Petro-Logistics, another tanker tracker, estimated the producers cut exports by 5.96 million bpd for the first 13 days of May compared to April averages – a “massive” decline, the company posted in a tweet.
According to Kpler, Saudi Arabia is showing the largest cutback. Saudi oil exports have averaged 7.26 million bpd, down 2.24 million bpd month on month. Russia is also making a large reduction of 922,000 bpd in May, Kpler said.
Kuwait and the United Arab Emirates have also reduced shipments significantly. The two countries have loaded a combined 4.25 million bpd onto ships for export, a drop of 1.26 million bpd month on month, Kpler said.
But Iraq has cut exports by 265,000 bpd, Kpler said, suggesting OPEC’s No. 2 producer needs to do more to deliver its pledged cut of 1.06 million bpd in full.
IEA: Gasoline demand will come back quickly
- The IEA said in its latest Oil Market Report that global oil demand hit its nadir in April (-25.2 bm/d), and will still be down by 21.5 mb/d in May. But the agency has a somewhat optimistic take on demand recovery for the rest of the year.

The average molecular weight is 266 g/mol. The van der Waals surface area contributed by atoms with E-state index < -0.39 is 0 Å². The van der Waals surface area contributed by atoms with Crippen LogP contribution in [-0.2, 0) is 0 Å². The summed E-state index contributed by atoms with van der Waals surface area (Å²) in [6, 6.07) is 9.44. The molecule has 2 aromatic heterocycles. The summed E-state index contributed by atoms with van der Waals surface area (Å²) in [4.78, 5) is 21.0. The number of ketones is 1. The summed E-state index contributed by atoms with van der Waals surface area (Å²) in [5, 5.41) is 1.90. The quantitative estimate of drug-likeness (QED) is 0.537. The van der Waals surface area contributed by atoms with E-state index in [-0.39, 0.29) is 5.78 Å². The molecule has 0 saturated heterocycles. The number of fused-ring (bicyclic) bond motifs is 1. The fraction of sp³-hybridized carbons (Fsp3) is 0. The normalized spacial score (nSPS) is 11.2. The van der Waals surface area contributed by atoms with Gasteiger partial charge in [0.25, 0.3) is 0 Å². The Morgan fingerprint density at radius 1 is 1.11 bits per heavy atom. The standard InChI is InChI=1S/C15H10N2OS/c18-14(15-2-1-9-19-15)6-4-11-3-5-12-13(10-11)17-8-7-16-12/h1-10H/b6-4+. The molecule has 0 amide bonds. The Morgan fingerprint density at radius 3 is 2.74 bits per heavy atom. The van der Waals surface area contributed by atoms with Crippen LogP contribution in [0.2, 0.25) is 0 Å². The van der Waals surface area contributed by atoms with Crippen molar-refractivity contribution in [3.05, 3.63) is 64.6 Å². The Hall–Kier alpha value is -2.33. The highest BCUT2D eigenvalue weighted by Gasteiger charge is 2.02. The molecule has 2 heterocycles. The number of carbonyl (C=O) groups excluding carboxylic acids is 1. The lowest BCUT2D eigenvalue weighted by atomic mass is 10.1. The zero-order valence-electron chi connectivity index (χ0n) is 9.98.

- In the U.S., for instance, gasoline demand was down 12 percent in March, year-on-year, and 40 percent in April. But in May, demand will be down 25 percent, and only 15 percent in June.
- In the second half of the year, gasoline demand “returns to normal,” the IEA said.
- But that assumes “no continued impact from confinement measures,” which, to say the least, is a rather large caveat.
There were dire forecasts of much more pain ahead, and a recurrence of the wild trading was feared for the June contract.
But now the outlook is much improved, as the June contract is set to expire Tuesday. The world has changed, and the ugly crisis created by both oversupply and a sudden lack of demand is beginning to reverse.